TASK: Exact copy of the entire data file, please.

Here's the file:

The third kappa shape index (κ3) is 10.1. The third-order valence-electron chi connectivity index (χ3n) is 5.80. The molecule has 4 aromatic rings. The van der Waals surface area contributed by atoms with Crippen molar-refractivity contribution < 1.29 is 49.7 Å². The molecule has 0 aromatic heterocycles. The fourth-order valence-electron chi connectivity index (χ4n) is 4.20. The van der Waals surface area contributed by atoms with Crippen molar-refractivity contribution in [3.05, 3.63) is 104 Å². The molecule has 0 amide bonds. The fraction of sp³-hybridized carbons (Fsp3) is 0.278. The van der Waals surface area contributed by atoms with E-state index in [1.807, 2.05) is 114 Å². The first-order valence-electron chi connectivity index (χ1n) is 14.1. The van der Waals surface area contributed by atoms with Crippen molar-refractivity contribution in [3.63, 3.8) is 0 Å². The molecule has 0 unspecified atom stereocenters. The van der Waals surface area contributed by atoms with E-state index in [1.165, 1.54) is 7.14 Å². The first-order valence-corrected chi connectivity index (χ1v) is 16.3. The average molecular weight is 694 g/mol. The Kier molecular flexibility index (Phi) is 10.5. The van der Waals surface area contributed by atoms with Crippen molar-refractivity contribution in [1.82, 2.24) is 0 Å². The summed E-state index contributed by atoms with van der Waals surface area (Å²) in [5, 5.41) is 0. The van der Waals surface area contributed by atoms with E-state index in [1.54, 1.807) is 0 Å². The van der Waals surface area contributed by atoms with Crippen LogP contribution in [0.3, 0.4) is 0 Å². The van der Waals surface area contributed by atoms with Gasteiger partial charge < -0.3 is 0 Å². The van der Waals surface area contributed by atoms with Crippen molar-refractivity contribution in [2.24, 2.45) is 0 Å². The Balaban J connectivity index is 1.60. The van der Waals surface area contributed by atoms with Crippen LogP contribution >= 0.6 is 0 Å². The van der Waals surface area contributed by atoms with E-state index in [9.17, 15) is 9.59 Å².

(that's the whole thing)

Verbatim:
The third kappa shape index (κ3) is 10.1. The third-order valence-electron chi connectivity index (χ3n) is 5.80. The molecule has 4 aromatic rings. The van der Waals surface area contributed by atoms with Crippen molar-refractivity contribution < 1.29 is 49.7 Å². The molecule has 0 aromatic heterocycles. The fourth-order valence-electron chi connectivity index (χ4n) is 4.20. The van der Waals surface area contributed by atoms with Crippen molar-refractivity contribution in [3.05, 3.63) is 104 Å². The molecule has 0 amide bonds. The fraction of sp³-hybridized carbons (Fsp3) is 0.278. The van der Waals surface area contributed by atoms with E-state index in [1.807, 2.05) is 114 Å². The first-order valence-electron chi connectivity index (χ1n) is 14.1. The van der Waals surface area contributed by atoms with Crippen molar-refractivity contribution in [3.63, 3.8) is 0 Å². The molecule has 0 unspecified atom stereocenters. The van der Waals surface area contributed by atoms with E-state index in [1.165, 1.54) is 7.14 Å². The first-order valence-corrected chi connectivity index (χ1v) is 16.3. The average molecular weight is 694 g/mol. The Kier molecular flexibility index (Phi) is 10.5. The van der Waals surface area contributed by atoms with Crippen molar-refractivity contribution in [1.82, 2.24) is 0 Å². The summed E-state index contributed by atoms with van der Waals surface area (Å²) in [5, 5.41) is 0. The van der Waals surface area contributed by atoms with E-state index in [1.54, 1.807) is 0 Å². The van der Waals surface area contributed by atoms with Crippen LogP contribution in [0.3, 0.4) is 0 Å². The van der Waals surface area contributed by atoms with Gasteiger partial charge < -0.3 is 0 Å². The van der Waals surface area contributed by atoms with Crippen molar-refractivity contribution in [2.24, 2.45) is 0 Å². The Balaban J connectivity index is 1.60. The van der Waals surface area contributed by atoms with Crippen LogP contribution >= 0.6 is 0 Å². The van der Waals surface area contributed by atoms with E-state index in [9.17, 15) is 9.59 Å².